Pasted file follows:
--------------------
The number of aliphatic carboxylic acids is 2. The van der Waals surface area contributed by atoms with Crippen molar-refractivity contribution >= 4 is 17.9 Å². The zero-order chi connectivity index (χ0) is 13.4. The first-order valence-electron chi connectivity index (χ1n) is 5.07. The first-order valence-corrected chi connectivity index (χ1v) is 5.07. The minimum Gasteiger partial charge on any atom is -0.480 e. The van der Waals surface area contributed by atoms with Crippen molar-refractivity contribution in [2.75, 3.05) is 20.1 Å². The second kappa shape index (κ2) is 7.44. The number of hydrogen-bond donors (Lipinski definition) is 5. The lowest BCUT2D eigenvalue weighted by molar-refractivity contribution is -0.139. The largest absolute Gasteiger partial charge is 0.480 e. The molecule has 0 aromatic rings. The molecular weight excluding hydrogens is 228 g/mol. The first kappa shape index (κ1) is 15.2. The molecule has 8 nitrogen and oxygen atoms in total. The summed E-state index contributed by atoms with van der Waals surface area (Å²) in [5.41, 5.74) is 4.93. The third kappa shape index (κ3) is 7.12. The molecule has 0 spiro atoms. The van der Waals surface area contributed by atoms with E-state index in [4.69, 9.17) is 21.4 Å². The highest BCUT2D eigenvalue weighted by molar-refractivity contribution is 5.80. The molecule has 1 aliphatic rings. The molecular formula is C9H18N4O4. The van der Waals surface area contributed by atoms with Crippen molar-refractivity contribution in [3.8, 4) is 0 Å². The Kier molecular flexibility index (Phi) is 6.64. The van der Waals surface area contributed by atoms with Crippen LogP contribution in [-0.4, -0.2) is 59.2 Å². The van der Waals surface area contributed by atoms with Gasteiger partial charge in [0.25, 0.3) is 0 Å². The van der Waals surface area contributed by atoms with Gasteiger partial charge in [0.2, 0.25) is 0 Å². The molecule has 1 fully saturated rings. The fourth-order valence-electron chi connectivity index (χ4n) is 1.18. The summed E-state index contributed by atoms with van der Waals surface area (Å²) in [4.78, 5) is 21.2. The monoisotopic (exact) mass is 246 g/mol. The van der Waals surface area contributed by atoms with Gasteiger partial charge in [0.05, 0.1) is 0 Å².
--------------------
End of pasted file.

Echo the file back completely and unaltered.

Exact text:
The number of aliphatic carboxylic acids is 2. The van der Waals surface area contributed by atoms with Crippen molar-refractivity contribution >= 4 is 17.9 Å². The zero-order chi connectivity index (χ0) is 13.4. The first-order valence-electron chi connectivity index (χ1n) is 5.07. The first-order valence-corrected chi connectivity index (χ1v) is 5.07. The minimum Gasteiger partial charge on any atom is -0.480 e. The van der Waals surface area contributed by atoms with Crippen molar-refractivity contribution in [2.75, 3.05) is 20.1 Å². The second kappa shape index (κ2) is 7.44. The number of hydrogen-bond donors (Lipinski definition) is 5. The lowest BCUT2D eigenvalue weighted by molar-refractivity contribution is -0.139. The largest absolute Gasteiger partial charge is 0.480 e. The molecule has 0 aromatic rings. The molecular weight excluding hydrogens is 228 g/mol. The first kappa shape index (κ1) is 15.2. The molecule has 8 nitrogen and oxygen atoms in total. The summed E-state index contributed by atoms with van der Waals surface area (Å²) in [5.41, 5.74) is 4.93. The third kappa shape index (κ3) is 7.12. The molecule has 0 spiro atoms. The van der Waals surface area contributed by atoms with E-state index in [4.69, 9.17) is 21.4 Å². The highest BCUT2D eigenvalue weighted by molar-refractivity contribution is 5.80. The molecule has 1 aliphatic rings. The molecular formula is C9H18N4O4. The van der Waals surface area contributed by atoms with Crippen molar-refractivity contribution in [3.8, 4) is 0 Å². The Kier molecular flexibility index (Phi) is 6.64. The van der Waals surface area contributed by atoms with Crippen LogP contribution in [-0.4, -0.2) is 59.2 Å². The van der Waals surface area contributed by atoms with Gasteiger partial charge in [0.25, 0.3) is 0 Å². The van der Waals surface area contributed by atoms with Gasteiger partial charge in [0.2, 0.25) is 0 Å². The molecule has 1 fully saturated rings. The fourth-order valence-electron chi connectivity index (χ4n) is 1.18. The summed E-state index contributed by atoms with van der Waals surface area (Å²) in [4.78, 5) is 21.2. The monoisotopic (exact) mass is 246 g/mol. The van der Waals surface area contributed by atoms with Gasteiger partial charge in [0.05, 0.1) is 0 Å².